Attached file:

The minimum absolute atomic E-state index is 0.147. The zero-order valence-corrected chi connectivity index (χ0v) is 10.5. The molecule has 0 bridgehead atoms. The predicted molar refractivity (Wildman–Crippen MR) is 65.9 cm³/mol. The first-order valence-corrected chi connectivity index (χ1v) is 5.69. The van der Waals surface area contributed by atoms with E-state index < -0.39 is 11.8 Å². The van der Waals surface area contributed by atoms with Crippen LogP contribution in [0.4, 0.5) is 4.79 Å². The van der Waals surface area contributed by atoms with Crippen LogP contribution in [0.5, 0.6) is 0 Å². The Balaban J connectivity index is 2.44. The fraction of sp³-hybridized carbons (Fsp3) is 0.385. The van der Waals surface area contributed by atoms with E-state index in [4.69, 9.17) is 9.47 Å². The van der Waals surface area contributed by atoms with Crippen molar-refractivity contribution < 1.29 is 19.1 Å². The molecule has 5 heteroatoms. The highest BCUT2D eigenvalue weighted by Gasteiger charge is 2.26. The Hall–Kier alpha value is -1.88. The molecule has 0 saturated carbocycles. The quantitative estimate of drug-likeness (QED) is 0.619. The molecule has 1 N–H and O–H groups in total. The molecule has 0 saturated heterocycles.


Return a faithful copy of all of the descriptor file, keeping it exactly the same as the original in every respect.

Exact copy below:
The minimum absolute atomic E-state index is 0.147. The zero-order valence-corrected chi connectivity index (χ0v) is 10.5. The molecule has 0 bridgehead atoms. The predicted molar refractivity (Wildman–Crippen MR) is 65.9 cm³/mol. The first-order valence-corrected chi connectivity index (χ1v) is 5.69. The van der Waals surface area contributed by atoms with E-state index < -0.39 is 11.8 Å². The van der Waals surface area contributed by atoms with Crippen LogP contribution in [0.4, 0.5) is 4.79 Å². The van der Waals surface area contributed by atoms with Crippen LogP contribution in [0.5, 0.6) is 0 Å². The Balaban J connectivity index is 2.44. The fraction of sp³-hybridized carbons (Fsp3) is 0.385. The van der Waals surface area contributed by atoms with E-state index in [4.69, 9.17) is 9.47 Å². The van der Waals surface area contributed by atoms with Crippen molar-refractivity contribution < 1.29 is 19.1 Å². The molecule has 5 heteroatoms. The highest BCUT2D eigenvalue weighted by Gasteiger charge is 2.26. The Hall–Kier alpha value is -1.88. The molecule has 0 saturated carbocycles. The quantitative estimate of drug-likeness (QED) is 0.619. The molecule has 1 N–H and O–H groups in total. The molecule has 0 saturated heterocycles.